“At first when he came out I thought his stuff was great,” catcher Roberto Perez said. “Even better than Game 1. But we made mistakes and they took advantage of them.”

Bauer had one out in the second when third baseman Giovanny Urshela was hit in the leg with a rocket hit by Starlin Castro. It easily could have been scored a hit because of its fury, but Urshela was saddled with an error. Bauer whiffed Chase Headley, but hung a curveball to Todd Frazier, who swatted it toward the left field corner. Where the ball landed told you everything you needed to know about where this night was going: smack dab on the chalk of the left field line.

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Another cruel twist for Cleveland: the next batter, Aaron Hicks, appeared to whiff on a half swing. But the umpires ruled he checked it in time.

“He swung,” Perez said. “I came back in and looked at the replay. It was a swing.”

Instead of being off the field in a 1–0 game, the Indians watched the inning deteriorate.

“He hung the next pitch and they capitalized,” Perez said.

Hicks smacked a single into center for one run. Brett Gardner singled. Bauer shook off a pitch away to throw Aaron Judge a fastball up and in, and Judge crushed it off the wall in left. A 1–0 lead suddenly became 4–0, and the champagne was never in jeopardy of being spilled.

More trouble came the next inning. With two outs and the bases loaded, Gardner hit a ground ball to Urshela. Now there is only one play to make here: throw the ball to first base and get off the field. Urshela was playing deep and off the line against a left handed hitter, so there is no thought about the runner headed for third. The first baseman, Carlos Santana, was playing deep and behind the runner at first, the speedy Aaron Hicks, who without being held on has a big lead and big secondary lead. So there is no need to think about second.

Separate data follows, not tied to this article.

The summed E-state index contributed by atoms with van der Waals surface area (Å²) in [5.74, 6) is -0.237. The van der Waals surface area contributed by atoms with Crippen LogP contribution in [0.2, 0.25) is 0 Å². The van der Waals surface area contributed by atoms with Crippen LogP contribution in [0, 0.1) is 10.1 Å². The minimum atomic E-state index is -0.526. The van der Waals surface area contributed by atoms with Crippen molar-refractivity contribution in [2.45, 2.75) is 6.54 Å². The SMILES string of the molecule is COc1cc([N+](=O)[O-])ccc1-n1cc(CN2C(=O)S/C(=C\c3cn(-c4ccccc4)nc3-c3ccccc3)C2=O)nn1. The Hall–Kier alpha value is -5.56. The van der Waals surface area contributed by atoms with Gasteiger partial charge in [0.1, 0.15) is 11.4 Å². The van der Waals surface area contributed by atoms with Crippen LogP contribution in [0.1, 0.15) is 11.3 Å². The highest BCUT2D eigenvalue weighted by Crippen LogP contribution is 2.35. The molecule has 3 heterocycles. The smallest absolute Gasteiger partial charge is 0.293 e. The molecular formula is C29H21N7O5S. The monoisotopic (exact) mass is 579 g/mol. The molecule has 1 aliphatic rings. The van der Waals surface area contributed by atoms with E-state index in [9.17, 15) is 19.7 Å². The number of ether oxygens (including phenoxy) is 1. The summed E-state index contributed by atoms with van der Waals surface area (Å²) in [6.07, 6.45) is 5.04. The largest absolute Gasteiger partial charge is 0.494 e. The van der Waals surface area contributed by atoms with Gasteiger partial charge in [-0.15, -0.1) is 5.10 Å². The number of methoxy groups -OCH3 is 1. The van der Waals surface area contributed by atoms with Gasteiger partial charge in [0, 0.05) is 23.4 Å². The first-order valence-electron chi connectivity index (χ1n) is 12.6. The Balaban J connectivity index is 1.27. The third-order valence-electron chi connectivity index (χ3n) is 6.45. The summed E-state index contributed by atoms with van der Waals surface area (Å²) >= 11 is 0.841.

Urshela caught the grounder and looked to second. Uh-oh. He realized he had no play, then turned toward first, but didn't have time to step into his throw. It was high, and Gardner was safe. Five unearned runs to nothing.

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Asked what happened. Urshela, referring to second baseman Jose Ramirez and his resemblance to Juan Uribe, said, “it was a miscommunication between me and Mini-me. After that I was a little rushed.”

It was hard to explain the most complete team in baseball laying such a big egg in such a big spot, but shortstop Francisco Lindor gave it a try.

“The ball is round and it comes in a square box. Anything can happen,” the young philosopher said.

Anything can happen. The Yankees can go 3–0 in elimination games in one week, while the Indians have gone 0–7 in such games in the two decades since the Game 7 nightmare in Miami.

On Wednesday, a sudden death game, it is up to the home team, Cleveland, to stock up on the champagne and beer. It will be poured this time in somebody’s clubhouse. Where it falls will not be up to karma or history or Jose Mesa. It will be up to the one man the Indians trust more than anyone, the one man whose place in this game determined the entire strategy of Franconia in this series. One way or another, wet or dry, this game belongs to Kluber.